Introduction to Euclid's Geometry
The word 'Geometry' is derived from the Greek words 'Geo' means 'Earth' and 'Metron' means to 'Measure'.
Around 325 BC Euclid, a teacher of mathematics at Alexandria in Egypt, collected all the known work and arranged it in his famous treatise, called 'Elements'.
He divided the 'Elements' into thirteen chapters, each called a book. These books influenced the whole world's understanding of geometry for generations to come.
1: A point is that which has no part.
2: A line is breadthless length.
3: The ends of a line are points.
4: A straight line is a line which lies evenly with the points on itself.
5: A surface is that which has length and breadth only.
6: The edges of a surface are lines.
7: A plane surface is a surface which lies evenly with the straight lines on itself.
1: A line can be drawn from any point to any point.
2: A terminated line can be produced indefinitely.
3: It is possible to describe a circle with any centre any distance.
4: All right angles are equal to one another.
5: If a straight line falling on two straight lines makes the interior angles on the same side of it taken together less than two right angles, then the two straight lines, if produced indefinitely, meet on that side on which the sum of angles is less than two right angles.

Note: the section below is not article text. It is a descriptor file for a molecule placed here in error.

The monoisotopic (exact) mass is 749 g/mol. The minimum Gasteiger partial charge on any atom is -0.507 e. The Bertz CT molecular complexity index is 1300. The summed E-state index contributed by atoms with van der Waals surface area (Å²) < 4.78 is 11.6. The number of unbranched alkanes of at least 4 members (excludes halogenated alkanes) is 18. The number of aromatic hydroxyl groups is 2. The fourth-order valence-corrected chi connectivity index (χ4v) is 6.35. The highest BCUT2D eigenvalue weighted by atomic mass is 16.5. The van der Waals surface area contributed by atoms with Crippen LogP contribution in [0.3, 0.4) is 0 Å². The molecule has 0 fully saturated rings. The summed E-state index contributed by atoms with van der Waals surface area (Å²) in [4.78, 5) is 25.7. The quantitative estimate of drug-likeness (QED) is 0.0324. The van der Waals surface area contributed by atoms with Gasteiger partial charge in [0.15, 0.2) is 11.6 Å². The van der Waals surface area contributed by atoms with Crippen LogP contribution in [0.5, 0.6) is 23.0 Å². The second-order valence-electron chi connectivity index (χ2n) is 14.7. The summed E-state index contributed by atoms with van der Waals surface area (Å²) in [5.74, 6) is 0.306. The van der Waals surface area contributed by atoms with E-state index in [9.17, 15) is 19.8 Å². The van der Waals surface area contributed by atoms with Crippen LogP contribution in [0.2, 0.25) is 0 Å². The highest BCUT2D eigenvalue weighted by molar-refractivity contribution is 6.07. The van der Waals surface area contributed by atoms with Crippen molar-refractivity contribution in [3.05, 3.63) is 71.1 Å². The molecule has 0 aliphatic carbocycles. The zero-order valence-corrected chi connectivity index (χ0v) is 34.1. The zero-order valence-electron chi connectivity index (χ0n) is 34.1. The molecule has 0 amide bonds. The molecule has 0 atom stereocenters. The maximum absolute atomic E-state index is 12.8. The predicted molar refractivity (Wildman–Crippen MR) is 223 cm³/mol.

1: Things which are equal to the same things are also equal to one another.
2: If equals are added to equals, then the wholes are equal.
3: If equals are subtracted from equals, then the remainders are equal.
4: Things which coincide with one another are equal to one another.
5: The whole is greater than the part.
6 : Things which are double of the same things are equal to one another.
7 : Things which are halves of the same things are equal to one another.